Thousands of Ukrainian seafarers are facing tough choices. Whether remaining on ships, returning to or trapped in Ukraine, or in temporary housing elsewhere, many wonder if they have done the right thing.
This dilemma is illustrated by the story of a Ukrainian third officer on tankers, aged 23 and married with children, who is currently in Poland, but who was at sea as recently as March.
This story is part of a series in TW+ magazine on the wide-ranging impacts of the Russia-Ukraine conflict on shipping. Read the full stories when the magazine is published on 20 May.
The man, who wants to remain anonymous, says normally life at sea looks like the film Groundhog Day: “It goes day by day and nothing changes. But it was really a disaster once the first bombs fell in Ukrainian cities.
“Usually it is not nice to speak about politics on board, but there are always a few guys who think that they know everything. Normally, you just ignore them, trying to stay professional, but not this time.”
The young seafarer says conflicts do arise, no matter how hard everyone tries.
“When your family is in danger, your wife and kids cry and tremble, and your mom hides in a bomb shelter from continuous airstrikes, you simply can’t listen any more about what a big strategist Vladimir Putin is,” he tells TW+.
But the fact that Russian colleagues have access to independent news sources, unlike people in Russia, meant they soon became “mute” when they learned the reality, the officer adds.
He was “really shocked” when the conflict began. He was in port when he received a call from a colleague in the engine room, asking if he’d seen the news of the invasion.
After calling home, he found it difficult to eat or rest: “The worst was to be useless and helpless. I was really ashamed of being that far from home, that I couldn’t help or simply be nearby and take everything under control.”
Seafarers had to decide their next moves quickly. Only two on the ship opted to return to Ukraine.
“Other guys were feeling scared of war, some of them were thinking of money, because there seemed to be problems with bank transfers,” the officer recalls.
He and a friend eventually did decide to go home, but, as they were two weeks from the nearest convenient port for a crew change, there was enough time to rethink.
I am often thinking that I am needed at home, that I can do something and help to defend my homeland from those fascists who kill women and kids. But then I look at my little son and realise that I couldn’t leave him, leave my wife
“Until the last minute, I was thinking of going home. I sent my family from Kyiv to my relatives in the central part of Ukraine.”
His home is close to Gostomel, Irpin and Chernobyl, around Kyiv, where the heaviest battles raged early in the war.
“My wife was afraid to leave. My house was shaken from explosions, but it was scarier to go out on the open road. I spent two days just trying to persuade her to leave. Finally she gave up, with tears on her face, two small kids in the car and a kitchen knife on the seat next to her for self-defence.”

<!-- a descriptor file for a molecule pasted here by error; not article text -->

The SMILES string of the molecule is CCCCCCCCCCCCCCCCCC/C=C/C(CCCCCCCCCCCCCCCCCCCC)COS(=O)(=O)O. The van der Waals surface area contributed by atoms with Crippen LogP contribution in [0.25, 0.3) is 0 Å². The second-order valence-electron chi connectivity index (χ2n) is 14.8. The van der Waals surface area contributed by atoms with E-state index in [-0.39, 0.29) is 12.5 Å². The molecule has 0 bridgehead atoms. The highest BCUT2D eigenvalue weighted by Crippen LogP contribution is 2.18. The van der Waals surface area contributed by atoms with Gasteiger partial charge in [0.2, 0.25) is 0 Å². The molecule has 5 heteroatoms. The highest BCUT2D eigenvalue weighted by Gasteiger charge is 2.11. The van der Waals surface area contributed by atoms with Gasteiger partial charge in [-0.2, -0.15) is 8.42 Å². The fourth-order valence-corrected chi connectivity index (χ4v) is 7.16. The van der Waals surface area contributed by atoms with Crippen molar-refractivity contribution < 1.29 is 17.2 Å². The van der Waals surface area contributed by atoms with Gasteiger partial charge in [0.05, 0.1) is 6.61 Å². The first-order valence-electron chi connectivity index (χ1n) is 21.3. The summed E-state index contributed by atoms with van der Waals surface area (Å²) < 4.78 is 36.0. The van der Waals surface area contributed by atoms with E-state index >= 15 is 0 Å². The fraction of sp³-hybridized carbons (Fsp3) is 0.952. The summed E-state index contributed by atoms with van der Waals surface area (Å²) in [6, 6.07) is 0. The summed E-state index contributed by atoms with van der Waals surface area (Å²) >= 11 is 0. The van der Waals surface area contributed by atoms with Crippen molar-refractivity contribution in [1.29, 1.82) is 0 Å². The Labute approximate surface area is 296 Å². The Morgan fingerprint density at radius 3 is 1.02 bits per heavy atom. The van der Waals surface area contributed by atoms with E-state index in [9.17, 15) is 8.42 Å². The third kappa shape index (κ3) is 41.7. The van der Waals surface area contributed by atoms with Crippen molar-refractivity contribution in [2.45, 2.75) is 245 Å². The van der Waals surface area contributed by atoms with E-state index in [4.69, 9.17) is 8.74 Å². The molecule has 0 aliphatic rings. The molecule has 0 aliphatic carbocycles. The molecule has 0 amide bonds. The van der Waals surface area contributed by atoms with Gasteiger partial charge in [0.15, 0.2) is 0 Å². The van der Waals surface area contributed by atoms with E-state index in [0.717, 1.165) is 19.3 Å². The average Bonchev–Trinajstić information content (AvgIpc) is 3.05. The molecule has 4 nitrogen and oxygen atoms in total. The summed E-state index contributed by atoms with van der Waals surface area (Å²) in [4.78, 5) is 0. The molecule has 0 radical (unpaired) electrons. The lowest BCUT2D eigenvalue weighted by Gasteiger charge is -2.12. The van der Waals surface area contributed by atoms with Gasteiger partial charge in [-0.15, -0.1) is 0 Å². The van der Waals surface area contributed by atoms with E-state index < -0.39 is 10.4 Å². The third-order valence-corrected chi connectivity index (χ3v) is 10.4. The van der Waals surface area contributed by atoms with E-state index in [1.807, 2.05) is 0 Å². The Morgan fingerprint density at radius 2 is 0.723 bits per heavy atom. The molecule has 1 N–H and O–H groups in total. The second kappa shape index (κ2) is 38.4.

He was “almost calm” once his wife reached a safe location. But the situation was getting worse each day. His family decided to leave the country, making an arduous 2,000-km (1,240-mile) journey through Moldova and Romania.
“When my wife crossed the border, for me it was solved — I am going wherever my family is. It was a hard decision and I am still confused if I did the right thing,” the officer says.
His parents stayed in Kyiv, as did many friends and relatives.
“Some of them went to fight the invader, even without the physical fitness for such stuff. So I am often thinking that I am needed at home, that I can do something and help to defend my homeland from those fascists who kill women and kids.
“But then I look at my little son and realise that I couldn’t leave him, leave my wife, in a foreign country, without language knowledge, knowing that soon will come the time when money will run out — and going to Ukraine will lead to starvation for my family.
“At the present moment, I am here in Poland. Perhaps I will come and fight.”
It is hard to know when he will return to sea, but he does not believe it will be a problem to find and reach a ship. And he praises his employer for granting more internet access after the invasion, as well as providing a mental health hotline.
“I can say for sure that my company does a lot of things to support seafarers in these hard times. They’ve made huge efforts to help Ukrainian sailors and their families: provide financial support to refugees, help with accommodation and even created a fund to transfer money support to Ukraine.”
The company also helped arrange a flat for his family in Poland. Long-term, the officer wants to return home to help rebuild his country. “But for the present moment, I just cannot put my family into danger.
“I hope these horrible things will come to an end soon, that there will be no more death of my compatriots, and it will be safe to live and smile again in my homeland.”